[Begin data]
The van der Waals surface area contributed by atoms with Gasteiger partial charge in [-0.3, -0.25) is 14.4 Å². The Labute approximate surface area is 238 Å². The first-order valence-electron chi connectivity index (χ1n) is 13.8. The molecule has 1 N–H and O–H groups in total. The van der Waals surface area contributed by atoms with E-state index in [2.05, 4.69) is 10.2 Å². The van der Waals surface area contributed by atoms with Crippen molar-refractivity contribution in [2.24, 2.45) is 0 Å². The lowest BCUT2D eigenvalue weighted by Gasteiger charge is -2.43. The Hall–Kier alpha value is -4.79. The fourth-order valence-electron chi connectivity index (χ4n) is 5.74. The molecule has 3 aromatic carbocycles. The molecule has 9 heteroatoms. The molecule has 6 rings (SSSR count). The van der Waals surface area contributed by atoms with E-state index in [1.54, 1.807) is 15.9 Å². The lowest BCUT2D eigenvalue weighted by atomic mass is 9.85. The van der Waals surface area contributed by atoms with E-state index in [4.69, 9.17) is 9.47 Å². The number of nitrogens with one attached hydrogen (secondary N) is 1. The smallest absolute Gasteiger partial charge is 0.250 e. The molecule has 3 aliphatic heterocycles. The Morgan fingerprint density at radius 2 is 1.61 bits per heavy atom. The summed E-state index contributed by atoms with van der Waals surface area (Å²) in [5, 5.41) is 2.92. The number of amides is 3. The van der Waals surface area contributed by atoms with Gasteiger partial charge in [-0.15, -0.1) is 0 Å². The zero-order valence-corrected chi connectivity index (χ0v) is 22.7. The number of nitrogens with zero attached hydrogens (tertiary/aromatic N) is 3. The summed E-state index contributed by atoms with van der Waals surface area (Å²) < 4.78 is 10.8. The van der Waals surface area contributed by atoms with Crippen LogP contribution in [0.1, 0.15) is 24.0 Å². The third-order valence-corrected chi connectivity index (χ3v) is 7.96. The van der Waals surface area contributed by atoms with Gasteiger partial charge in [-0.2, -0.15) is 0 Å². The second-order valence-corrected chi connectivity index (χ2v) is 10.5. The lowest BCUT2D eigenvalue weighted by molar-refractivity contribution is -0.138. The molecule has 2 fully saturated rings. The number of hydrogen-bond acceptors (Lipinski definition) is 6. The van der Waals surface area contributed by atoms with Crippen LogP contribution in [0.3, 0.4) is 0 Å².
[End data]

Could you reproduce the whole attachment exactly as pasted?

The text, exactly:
The van der Waals surface area contributed by atoms with Gasteiger partial charge in [-0.3, -0.25) is 14.4 Å². The Labute approximate surface area is 238 Å². The first-order valence-electron chi connectivity index (χ1n) is 13.8. The molecule has 1 N–H and O–H groups in total. The van der Waals surface area contributed by atoms with E-state index in [2.05, 4.69) is 10.2 Å². The van der Waals surface area contributed by atoms with Crippen molar-refractivity contribution in [2.24, 2.45) is 0 Å². The lowest BCUT2D eigenvalue weighted by Gasteiger charge is -2.43. The Hall–Kier alpha value is -4.79. The fourth-order valence-electron chi connectivity index (χ4n) is 5.74. The molecule has 3 aromatic carbocycles. The molecule has 9 heteroatoms. The molecule has 6 rings (SSSR count). The van der Waals surface area contributed by atoms with E-state index in [1.54, 1.807) is 15.9 Å². The lowest BCUT2D eigenvalue weighted by atomic mass is 9.85. The van der Waals surface area contributed by atoms with E-state index in [4.69, 9.17) is 9.47 Å². The number of nitrogens with one attached hydrogen (secondary N) is 1. The smallest absolute Gasteiger partial charge is 0.250 e. The molecule has 3 aliphatic heterocycles. The Morgan fingerprint density at radius 2 is 1.61 bits per heavy atom. The summed E-state index contributed by atoms with van der Waals surface area (Å²) in [5, 5.41) is 2.92. The number of amides is 3. The van der Waals surface area contributed by atoms with Gasteiger partial charge in [-0.15, -0.1) is 0 Å². The zero-order valence-corrected chi connectivity index (χ0v) is 22.7. The number of nitrogens with zero attached hydrogens (tertiary/aromatic N) is 3. The summed E-state index contributed by atoms with van der Waals surface area (Å²) < 4.78 is 10.8. The van der Waals surface area contributed by atoms with Crippen LogP contribution in [0.1, 0.15) is 24.0 Å². The third-order valence-corrected chi connectivity index (χ3v) is 7.96. The van der Waals surface area contributed by atoms with Gasteiger partial charge in [-0.2, -0.15) is 0 Å². The second-order valence-corrected chi connectivity index (χ2v) is 10.5. The lowest BCUT2D eigenvalue weighted by molar-refractivity contribution is -0.138. The molecule has 2 fully saturated rings. The number of hydrogen-bond acceptors (Lipinski definition) is 6. The van der Waals surface area contributed by atoms with Crippen LogP contribution in [0.3, 0.4) is 0 Å².